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Lookup NU author(s): Lucy Sedlackova,
Dr Viktor Korolchuk
This work is licensed under a Creative Commons Attribution 4.0 International License (CC BY 4.0).
Cellular adaptation to various types of stress requires a complex network of steps that altogether lead to reconstitution of redox balance, degradation of damaged macromolecules and restoration of cellular metabolism. Advances in our understanding of the interplay between cellular signalling and signal translation paint a complex picture of multi-layered paths of regulation. In this review we explore the link between cellular adaptation to metabolic and oxidative stresses by activation of autophagy, a crucial cellular catabolic pathway. Metabolic stress can lead to changes in the redox state of nicotinamide adenine dinucleotide (NAD), a co-factor in a variety of enzymatic reactions and thus trigger autophagy that acts to sequester intracellular components for recycling to support cellular growth. Likewise, autophagy is activated by oxidative stress to selectively recycle damaged macromolecules and organelles and thus maintain cellular viability. Multiple proteins that help regulate or execute autophagy are targets of post-translational modifications (PTMs) that have an effect on their localization, binding affinity or enzymatic activity. These PTMs include acetylation, a reversible enzymatic modification of a protein’s lysine residues, and oxidation, a set of reversible and irreversible modifications by free radicals. Here we highlight the latest findings and outstanding questions on the interplay of autophagy with metabolic stress, presenting as changes in NAD levels, and oxidative stress, with a focus on autophagy proteins that are regulated by both, oxidation and acetylation. We further explore the relevance of this multi-layered signalling to healthy human ageing and their potential role in human disease.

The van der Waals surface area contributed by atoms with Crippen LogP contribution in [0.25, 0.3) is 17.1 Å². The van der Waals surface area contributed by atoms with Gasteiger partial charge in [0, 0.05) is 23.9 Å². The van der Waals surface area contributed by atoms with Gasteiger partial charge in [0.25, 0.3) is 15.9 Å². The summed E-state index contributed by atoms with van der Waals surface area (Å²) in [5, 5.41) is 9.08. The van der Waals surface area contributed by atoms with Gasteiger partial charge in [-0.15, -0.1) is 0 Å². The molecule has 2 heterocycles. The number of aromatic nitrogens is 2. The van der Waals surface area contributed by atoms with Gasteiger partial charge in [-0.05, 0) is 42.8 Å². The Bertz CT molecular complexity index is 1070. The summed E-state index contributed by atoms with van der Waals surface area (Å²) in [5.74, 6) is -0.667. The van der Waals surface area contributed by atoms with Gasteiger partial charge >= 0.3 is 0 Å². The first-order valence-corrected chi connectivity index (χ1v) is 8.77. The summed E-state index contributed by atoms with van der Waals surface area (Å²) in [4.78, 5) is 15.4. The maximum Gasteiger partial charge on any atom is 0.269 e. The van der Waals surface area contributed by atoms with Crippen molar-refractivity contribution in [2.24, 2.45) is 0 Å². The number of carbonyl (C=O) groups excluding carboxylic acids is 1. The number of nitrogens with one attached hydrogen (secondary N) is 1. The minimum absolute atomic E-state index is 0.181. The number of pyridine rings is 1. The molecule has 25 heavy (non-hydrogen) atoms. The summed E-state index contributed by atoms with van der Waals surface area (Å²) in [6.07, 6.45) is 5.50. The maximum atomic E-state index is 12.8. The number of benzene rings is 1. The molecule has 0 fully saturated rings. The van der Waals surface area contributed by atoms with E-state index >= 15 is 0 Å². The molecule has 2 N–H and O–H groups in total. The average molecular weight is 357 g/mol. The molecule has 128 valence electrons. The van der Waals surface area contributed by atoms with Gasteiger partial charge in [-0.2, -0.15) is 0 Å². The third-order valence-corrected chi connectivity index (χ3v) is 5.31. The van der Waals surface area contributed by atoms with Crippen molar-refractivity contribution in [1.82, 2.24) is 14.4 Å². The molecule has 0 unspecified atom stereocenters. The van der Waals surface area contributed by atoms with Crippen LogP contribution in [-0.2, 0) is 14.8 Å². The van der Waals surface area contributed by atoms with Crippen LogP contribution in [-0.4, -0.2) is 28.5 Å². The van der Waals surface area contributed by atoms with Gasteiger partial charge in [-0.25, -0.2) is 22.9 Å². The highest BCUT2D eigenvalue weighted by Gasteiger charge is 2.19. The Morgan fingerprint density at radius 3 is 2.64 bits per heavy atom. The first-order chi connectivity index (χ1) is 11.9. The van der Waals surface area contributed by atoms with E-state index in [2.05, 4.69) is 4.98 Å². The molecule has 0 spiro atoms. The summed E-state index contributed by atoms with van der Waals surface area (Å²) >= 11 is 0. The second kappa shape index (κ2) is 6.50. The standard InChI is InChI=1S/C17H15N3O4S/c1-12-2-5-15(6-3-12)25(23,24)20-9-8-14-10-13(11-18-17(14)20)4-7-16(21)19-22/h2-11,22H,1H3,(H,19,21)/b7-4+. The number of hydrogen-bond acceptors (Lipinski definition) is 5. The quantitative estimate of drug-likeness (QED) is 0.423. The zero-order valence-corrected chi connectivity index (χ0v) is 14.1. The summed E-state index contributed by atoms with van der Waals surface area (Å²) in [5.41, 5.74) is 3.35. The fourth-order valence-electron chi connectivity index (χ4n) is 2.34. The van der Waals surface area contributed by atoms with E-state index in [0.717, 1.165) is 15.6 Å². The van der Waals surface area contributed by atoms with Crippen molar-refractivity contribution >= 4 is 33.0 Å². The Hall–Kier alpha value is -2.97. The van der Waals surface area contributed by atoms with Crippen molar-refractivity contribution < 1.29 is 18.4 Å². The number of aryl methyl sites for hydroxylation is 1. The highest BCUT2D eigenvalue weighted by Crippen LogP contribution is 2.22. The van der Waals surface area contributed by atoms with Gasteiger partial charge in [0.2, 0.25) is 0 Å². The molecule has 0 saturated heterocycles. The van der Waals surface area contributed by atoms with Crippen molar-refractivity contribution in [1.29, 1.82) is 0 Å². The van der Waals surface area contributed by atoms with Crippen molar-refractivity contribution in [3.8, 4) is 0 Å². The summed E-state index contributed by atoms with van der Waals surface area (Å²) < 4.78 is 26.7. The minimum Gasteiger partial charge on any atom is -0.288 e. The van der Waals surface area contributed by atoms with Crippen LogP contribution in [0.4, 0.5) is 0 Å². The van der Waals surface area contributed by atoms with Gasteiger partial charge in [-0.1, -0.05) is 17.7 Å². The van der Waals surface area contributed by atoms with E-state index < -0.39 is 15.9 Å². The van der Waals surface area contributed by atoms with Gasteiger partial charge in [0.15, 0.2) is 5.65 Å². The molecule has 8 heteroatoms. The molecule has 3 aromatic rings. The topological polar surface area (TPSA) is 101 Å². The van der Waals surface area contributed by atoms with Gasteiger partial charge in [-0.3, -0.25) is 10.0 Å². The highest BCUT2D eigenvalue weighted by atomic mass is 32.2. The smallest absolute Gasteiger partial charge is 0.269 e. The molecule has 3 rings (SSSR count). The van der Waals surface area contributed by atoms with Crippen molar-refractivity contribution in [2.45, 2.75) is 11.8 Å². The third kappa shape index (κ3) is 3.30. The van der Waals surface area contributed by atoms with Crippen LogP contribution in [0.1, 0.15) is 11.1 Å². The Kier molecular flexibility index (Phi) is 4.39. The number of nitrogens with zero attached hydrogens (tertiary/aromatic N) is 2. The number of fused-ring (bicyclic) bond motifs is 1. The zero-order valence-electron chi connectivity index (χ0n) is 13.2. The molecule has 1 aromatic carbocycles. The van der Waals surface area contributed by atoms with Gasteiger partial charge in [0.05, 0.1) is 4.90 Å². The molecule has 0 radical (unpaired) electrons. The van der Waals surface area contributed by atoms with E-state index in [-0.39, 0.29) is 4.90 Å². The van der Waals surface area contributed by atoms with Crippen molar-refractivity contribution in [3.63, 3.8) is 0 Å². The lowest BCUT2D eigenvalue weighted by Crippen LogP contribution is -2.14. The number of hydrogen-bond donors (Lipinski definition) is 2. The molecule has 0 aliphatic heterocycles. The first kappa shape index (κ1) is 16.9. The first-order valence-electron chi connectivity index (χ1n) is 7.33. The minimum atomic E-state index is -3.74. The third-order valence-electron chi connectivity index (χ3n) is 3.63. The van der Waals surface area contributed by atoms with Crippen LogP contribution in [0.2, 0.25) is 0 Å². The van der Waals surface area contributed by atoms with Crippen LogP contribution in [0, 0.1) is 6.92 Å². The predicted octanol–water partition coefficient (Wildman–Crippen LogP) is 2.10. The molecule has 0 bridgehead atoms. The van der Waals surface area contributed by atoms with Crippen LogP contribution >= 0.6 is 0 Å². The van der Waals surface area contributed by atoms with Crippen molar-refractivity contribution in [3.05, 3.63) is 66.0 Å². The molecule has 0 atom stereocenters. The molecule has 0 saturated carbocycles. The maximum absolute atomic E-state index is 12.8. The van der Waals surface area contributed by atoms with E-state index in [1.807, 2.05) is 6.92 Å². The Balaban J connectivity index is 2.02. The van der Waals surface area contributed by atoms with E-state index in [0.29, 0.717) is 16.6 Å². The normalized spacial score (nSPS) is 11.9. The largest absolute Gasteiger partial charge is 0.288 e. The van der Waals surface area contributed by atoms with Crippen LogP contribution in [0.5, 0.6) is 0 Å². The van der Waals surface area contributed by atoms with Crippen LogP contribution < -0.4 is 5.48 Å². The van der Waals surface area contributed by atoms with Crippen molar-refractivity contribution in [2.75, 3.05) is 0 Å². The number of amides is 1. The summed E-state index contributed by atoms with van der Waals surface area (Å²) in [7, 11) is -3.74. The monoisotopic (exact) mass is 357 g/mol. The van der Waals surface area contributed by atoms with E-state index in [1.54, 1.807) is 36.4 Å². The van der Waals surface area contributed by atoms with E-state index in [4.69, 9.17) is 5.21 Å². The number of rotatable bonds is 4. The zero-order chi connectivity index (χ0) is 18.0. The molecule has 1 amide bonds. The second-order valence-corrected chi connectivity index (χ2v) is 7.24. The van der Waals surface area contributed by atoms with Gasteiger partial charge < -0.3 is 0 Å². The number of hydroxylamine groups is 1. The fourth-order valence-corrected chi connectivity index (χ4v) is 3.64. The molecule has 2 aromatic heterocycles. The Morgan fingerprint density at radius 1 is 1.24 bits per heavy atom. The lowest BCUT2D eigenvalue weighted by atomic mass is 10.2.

Author(s): Sedlackova L, Korolchuk VI
Publication type: Article
Publication status: Published
Online publication date: 03/03/2020
Acceptance date: 21/02/2020
Date deposited: 09/03/2020
ISSN (print): 1389-5729
ISSN (electronic): 1573-6768
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